McKenzie’s Test debut makes family beam with pride
Since he was six years old, Kirk McKenzie told his father that cricket would be his career. Fast-forward to Thursday, and young McKenzie certainly fulfilled that dream, as he was presented with the 334th West Indies Test cap as they currently take on India in the historic 100th Test between both countries at the Queen's Park Oval in Trinidad and Tobago.
Kirk McKenzie Sr was beaming with pride as he watched from Jamaica as his son walked out with West Indies to take the field, and the elder McKenzie was humbled when asked how he felt about his son representing the West Indies in Test cricket.
"I am really happy for him, and I told him a long time before that I am already proud of him, and everything that comes after this is a bonus. I know it is a joyous feeling for him based on all the hard work he has put in," the senior McKenzie said.
That hard work came about after young McKenzie was dropped from Jamaica's four-day team at the regional championship earlier this year, and the left-hander turned over a new leaf and found the kind of form that got the regional selectors talking.
McKenzie averaged only 18 from three first-class matches for Jamaica Scorpions during the recent first-class season but turned things around in the Headley-Weekes Tri-Series with a sensational first-class double hundred in April.
The Portmore resident followed that up with two high-quality half-centuries in the West Indies' A four-day 'Tests' away to Bangladesh A the following month.
Kirk McKenzie Sr says those qualities were always there from the early days.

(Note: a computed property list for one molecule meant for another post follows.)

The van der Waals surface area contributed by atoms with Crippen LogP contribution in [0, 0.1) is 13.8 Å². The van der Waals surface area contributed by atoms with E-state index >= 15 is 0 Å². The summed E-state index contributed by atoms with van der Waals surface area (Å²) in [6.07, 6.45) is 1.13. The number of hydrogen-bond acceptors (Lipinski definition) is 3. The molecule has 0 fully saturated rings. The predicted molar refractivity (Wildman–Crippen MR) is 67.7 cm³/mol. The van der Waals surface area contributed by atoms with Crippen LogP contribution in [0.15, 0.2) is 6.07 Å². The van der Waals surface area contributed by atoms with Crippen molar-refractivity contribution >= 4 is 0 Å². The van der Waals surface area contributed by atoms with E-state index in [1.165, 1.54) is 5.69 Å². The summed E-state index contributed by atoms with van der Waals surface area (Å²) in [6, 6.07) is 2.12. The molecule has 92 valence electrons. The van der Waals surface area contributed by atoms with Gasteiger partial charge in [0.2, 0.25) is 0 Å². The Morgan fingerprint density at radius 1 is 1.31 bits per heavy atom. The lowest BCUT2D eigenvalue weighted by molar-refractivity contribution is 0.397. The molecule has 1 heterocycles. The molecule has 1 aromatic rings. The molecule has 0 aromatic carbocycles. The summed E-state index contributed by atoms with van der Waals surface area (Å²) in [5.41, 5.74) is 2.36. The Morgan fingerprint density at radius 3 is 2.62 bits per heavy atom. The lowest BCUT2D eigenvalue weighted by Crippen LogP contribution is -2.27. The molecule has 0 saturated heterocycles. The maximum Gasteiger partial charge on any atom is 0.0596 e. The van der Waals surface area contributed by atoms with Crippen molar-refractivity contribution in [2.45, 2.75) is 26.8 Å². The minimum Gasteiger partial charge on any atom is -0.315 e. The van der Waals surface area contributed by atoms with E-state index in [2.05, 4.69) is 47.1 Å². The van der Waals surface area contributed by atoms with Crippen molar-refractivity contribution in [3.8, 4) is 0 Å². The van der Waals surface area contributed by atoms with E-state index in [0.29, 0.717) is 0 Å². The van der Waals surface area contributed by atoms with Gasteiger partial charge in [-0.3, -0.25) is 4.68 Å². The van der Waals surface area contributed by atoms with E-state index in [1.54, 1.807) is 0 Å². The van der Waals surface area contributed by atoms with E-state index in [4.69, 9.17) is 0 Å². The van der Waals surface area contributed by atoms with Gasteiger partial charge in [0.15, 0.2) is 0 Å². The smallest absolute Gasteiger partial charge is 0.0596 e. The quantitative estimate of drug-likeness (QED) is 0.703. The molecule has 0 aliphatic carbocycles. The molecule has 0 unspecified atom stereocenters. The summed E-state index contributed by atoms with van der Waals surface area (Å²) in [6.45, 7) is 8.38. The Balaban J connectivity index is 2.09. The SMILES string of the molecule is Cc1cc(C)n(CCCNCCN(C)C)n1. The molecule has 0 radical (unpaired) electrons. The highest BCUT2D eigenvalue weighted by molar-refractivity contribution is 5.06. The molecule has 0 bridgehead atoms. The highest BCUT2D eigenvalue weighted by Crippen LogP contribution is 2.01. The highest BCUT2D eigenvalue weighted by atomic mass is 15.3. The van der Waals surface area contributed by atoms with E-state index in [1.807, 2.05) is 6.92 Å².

"His success is a family affair because even when his mom was pregnant with his little brother, and I was at work, she would sit on the chair and bowl to him as the walkway was our cricket pitch," McKenzie Sr said.
Cricket is certainly in the family as Kirk's younger brother Nikoli captained Jamaica's under-15 in the recent regional tournament, while his older brother Stephen also played.
Such is cricket in the McKenzie family. Kirk's middle name Sanjay was derived from former India player Sanjay Manjrekar as well as his other name Alex, which was taken from former England wicketkeeper-batsman Alex Stewart.
The former Naggo Head Primary, St George's College and Excelsior player was destined for great things after learning the rudiments of the game from an early age.
"We used to make him carry the water, score the book, mark the pitch, and when he did all those things without complaining, we knew he really loved the game," McKenzie Sr said.
McKenzie is set to bat No. 3 when the West Indies get their turn at the crease.